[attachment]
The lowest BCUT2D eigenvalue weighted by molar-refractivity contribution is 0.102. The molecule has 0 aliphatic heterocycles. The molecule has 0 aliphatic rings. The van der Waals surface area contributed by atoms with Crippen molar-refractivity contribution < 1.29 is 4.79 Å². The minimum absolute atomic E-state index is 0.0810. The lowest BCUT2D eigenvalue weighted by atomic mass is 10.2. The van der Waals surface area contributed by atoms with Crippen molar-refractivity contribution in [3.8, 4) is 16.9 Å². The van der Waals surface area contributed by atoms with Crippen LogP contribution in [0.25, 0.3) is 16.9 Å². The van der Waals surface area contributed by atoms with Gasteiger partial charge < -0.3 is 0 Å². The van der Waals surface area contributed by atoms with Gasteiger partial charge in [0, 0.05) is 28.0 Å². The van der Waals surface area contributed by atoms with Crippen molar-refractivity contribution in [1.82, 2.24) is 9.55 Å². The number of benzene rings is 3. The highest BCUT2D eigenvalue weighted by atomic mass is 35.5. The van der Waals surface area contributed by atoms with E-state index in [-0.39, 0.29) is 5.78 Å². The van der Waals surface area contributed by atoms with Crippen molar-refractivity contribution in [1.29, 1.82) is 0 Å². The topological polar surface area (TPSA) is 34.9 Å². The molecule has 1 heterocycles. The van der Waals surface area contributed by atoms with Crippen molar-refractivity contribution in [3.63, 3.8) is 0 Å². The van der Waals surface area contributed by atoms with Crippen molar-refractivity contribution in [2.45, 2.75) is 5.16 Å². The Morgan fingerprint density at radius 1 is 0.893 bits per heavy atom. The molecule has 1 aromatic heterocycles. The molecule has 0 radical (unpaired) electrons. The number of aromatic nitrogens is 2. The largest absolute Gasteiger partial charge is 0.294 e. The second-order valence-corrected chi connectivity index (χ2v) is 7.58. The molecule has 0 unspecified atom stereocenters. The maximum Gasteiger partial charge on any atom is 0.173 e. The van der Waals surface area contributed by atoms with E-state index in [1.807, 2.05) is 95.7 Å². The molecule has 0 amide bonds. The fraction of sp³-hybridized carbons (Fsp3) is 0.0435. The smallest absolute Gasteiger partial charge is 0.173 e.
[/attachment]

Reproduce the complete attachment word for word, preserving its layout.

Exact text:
The lowest BCUT2D eigenvalue weighted by molar-refractivity contribution is 0.102. The molecule has 0 aliphatic heterocycles. The molecule has 0 aliphatic rings. The van der Waals surface area contributed by atoms with Crippen molar-refractivity contribution < 1.29 is 4.79 Å². The minimum absolute atomic E-state index is 0.0810. The lowest BCUT2D eigenvalue weighted by atomic mass is 10.2. The van der Waals surface area contributed by atoms with Crippen molar-refractivity contribution in [3.8, 4) is 16.9 Å². The van der Waals surface area contributed by atoms with Crippen LogP contribution in [0.25, 0.3) is 16.9 Å². The van der Waals surface area contributed by atoms with Gasteiger partial charge < -0.3 is 0 Å². The van der Waals surface area contributed by atoms with Gasteiger partial charge in [0, 0.05) is 28.0 Å². The van der Waals surface area contributed by atoms with Crippen molar-refractivity contribution in [1.82, 2.24) is 9.55 Å². The number of benzene rings is 3. The highest BCUT2D eigenvalue weighted by atomic mass is 35.5. The van der Waals surface area contributed by atoms with E-state index in [-0.39, 0.29) is 5.78 Å². The van der Waals surface area contributed by atoms with Crippen molar-refractivity contribution in [1.29, 1.82) is 0 Å². The topological polar surface area (TPSA) is 34.9 Å². The molecule has 1 heterocycles. The van der Waals surface area contributed by atoms with Crippen molar-refractivity contribution in [3.63, 3.8) is 0 Å². The van der Waals surface area contributed by atoms with Crippen molar-refractivity contribution in [2.45, 2.75) is 5.16 Å². The Morgan fingerprint density at radius 1 is 0.893 bits per heavy atom. The molecule has 1 aromatic heterocycles. The molecule has 0 radical (unpaired) electrons. The number of aromatic nitrogens is 2. The largest absolute Gasteiger partial charge is 0.294 e. The second-order valence-corrected chi connectivity index (χ2v) is 7.58. The molecule has 0 unspecified atom stereocenters. The maximum Gasteiger partial charge on any atom is 0.173 e. The van der Waals surface area contributed by atoms with E-state index in [1.807, 2.05) is 95.7 Å². The molecule has 0 amide bonds. The fraction of sp³-hybridized carbons (Fsp3) is 0.0435. The smallest absolute Gasteiger partial charge is 0.173 e.